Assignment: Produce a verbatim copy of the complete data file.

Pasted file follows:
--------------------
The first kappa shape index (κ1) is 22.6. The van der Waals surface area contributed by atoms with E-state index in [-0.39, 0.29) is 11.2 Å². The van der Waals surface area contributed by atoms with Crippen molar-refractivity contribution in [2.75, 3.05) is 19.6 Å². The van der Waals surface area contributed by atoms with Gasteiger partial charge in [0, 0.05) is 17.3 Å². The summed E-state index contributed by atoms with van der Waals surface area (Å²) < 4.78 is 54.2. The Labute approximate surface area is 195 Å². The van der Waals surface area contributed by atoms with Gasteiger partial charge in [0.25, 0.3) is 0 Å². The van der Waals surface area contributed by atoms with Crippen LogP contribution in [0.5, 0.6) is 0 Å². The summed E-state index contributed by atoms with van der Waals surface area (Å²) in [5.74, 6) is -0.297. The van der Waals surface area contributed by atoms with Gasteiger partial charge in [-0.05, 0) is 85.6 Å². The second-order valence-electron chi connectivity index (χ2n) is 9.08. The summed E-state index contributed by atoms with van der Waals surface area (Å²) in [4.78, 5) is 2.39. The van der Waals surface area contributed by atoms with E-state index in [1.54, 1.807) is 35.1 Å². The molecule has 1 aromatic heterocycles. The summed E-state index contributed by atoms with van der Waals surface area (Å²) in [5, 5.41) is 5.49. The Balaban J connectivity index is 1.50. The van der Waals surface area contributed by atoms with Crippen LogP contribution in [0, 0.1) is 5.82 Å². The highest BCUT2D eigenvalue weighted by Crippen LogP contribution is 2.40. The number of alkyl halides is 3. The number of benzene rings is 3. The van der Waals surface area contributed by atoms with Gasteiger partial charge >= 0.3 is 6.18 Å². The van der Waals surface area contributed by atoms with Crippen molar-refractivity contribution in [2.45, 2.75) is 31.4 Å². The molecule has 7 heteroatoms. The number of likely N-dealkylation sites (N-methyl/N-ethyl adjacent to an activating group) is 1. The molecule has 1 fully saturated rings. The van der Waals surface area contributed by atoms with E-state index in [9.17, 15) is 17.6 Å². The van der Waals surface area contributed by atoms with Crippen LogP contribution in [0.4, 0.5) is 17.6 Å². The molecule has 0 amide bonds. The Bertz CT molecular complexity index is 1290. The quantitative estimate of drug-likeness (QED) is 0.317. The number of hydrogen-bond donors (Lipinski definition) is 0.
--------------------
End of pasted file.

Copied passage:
The first kappa shape index (κ1) is 22.6. The van der Waals surface area contributed by atoms with E-state index in [-0.39, 0.29) is 11.2 Å². The van der Waals surface area contributed by atoms with Crippen molar-refractivity contribution in [2.75, 3.05) is 19.6 Å². The van der Waals surface area contributed by atoms with Gasteiger partial charge in [0, 0.05) is 17.3 Å². The summed E-state index contributed by atoms with van der Waals surface area (Å²) < 4.78 is 54.2. The Labute approximate surface area is 195 Å². The van der Waals surface area contributed by atoms with Gasteiger partial charge in [0.25, 0.3) is 0 Å². The van der Waals surface area contributed by atoms with Crippen LogP contribution in [0.5, 0.6) is 0 Å². The summed E-state index contributed by atoms with van der Waals surface area (Å²) in [5.74, 6) is -0.297. The van der Waals surface area contributed by atoms with Gasteiger partial charge in [-0.05, 0) is 85.6 Å². The second-order valence-electron chi connectivity index (χ2n) is 9.08. The summed E-state index contributed by atoms with van der Waals surface area (Å²) in [4.78, 5) is 2.39. The van der Waals surface area contributed by atoms with E-state index in [1.54, 1.807) is 35.1 Å². The molecule has 1 aromatic heterocycles. The summed E-state index contributed by atoms with van der Waals surface area (Å²) in [5, 5.41) is 5.49. The Balaban J connectivity index is 1.50. The van der Waals surface area contributed by atoms with Crippen LogP contribution in [0, 0.1) is 5.82 Å². The highest BCUT2D eigenvalue weighted by Crippen LogP contribution is 2.40. The number of alkyl halides is 3. The number of benzene rings is 3. The van der Waals surface area contributed by atoms with Gasteiger partial charge >= 0.3 is 6.18 Å². The van der Waals surface area contributed by atoms with Crippen molar-refractivity contribution in [2.45, 2.75) is 31.4 Å². The molecule has 7 heteroatoms. The number of likely N-dealkylation sites (N-methyl/N-ethyl adjacent to an activating group) is 1. The molecule has 1 fully saturated rings. The van der Waals surface area contributed by atoms with E-state index in [9.17, 15) is 17.6 Å². The van der Waals surface area contributed by atoms with Crippen LogP contribution in [0.4, 0.5) is 17.6 Å². The molecule has 0 amide bonds. The Bertz CT molecular complexity index is 1290. The quantitative estimate of drug-likeness (QED) is 0.317. The number of hydrogen-bond donors (Lipinski definition) is 0.